Gov’t plans regulations, new taxes on game firms

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Gov’t plans regulations, new taxes on game firms


The government wants local game companies to make it harder for teenagers to become addicted to online games.

The Fair Trade Commission yesterday ordered local game service providers to change rules involving young players.

Underage plays will not be able to sign up for an online game account without permission from a legal guardian.

Also, an adult’s permission will be required when an underage gamer wants to purchase a game item on a Web site. Any transaction made without the consent of an adult can be automatically cancelled.

The number of consumer complaints about underage gamers has risen in recent years.

Revenues for the local online game market increased from 5.7 trillion won ($5.4 billion) in 2010 to 6.2 trillion won in 2011. The online game market accounts for 70.8 percent of the entire game industry, which had 8.8 trillion won in sales in 2011.

The number of consumer complaints filed to game companies rose from 4,285 in 2011 to 5,593 in 2012.

“With the new standards, we expect fewer complaints and less damage done to consumers,” said the commission in a release.

Lawmakers last week proposed a new 1 percent tax on total revenues of the game companies to give the government money to help rehabilitate game-addicted children.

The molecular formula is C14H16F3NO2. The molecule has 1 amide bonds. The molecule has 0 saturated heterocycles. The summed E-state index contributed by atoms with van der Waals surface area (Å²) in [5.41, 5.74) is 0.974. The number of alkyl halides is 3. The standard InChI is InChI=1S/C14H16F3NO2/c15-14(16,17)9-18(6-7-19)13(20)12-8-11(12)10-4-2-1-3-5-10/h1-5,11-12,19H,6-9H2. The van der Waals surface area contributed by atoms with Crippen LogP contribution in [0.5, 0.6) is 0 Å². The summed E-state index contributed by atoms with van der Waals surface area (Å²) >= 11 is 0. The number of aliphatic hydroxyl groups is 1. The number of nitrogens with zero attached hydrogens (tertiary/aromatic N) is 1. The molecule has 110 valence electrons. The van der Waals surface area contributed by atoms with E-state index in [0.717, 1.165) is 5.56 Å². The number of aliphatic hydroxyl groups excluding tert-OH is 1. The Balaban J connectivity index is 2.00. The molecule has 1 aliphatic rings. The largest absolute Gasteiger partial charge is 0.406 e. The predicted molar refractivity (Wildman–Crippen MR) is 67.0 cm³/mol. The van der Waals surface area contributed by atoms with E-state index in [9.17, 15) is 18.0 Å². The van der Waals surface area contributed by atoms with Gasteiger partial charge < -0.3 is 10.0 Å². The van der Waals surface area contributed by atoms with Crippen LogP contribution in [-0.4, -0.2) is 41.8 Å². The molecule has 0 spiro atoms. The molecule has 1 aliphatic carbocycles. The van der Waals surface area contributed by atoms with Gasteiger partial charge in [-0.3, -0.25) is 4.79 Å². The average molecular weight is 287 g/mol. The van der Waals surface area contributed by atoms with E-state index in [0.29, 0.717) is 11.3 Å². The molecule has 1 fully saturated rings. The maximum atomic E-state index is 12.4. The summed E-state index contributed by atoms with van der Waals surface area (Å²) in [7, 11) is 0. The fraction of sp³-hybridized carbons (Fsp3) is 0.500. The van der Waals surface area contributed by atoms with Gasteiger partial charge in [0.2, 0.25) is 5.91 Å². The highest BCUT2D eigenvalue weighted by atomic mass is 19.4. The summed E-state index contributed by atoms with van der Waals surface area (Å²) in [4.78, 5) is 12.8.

The proposal submitted by 17 lawmakers also included forbidding the trading of items used in games.

People in the game industry officials were shocked by the proposal. The casino industry is forced to pay 0.35 percent of their total revenues to help addicted gamblers.

“Are we more harmful than a gambling house?” asked an official at a local online game company.

To show their disapproval, companies are considering boycotting a nationwide game event dubbed G-Star this year. G-Star, an annual trade show for the computer and video game industry, is held by the government organization in Busan that supports the industry.

Namgoong Hoon, co-president of Wemade Entertainment, a sponsor of the event last year, encouraged other companies to boycott the event on his Facebook page last week.

“I support the idea 100 percent,” agreed Lee Jung-woong, CEO of Sundaytoz, a developer of the popular game Anipang.

By Lee Sun-min, Shim Seo-hyun []
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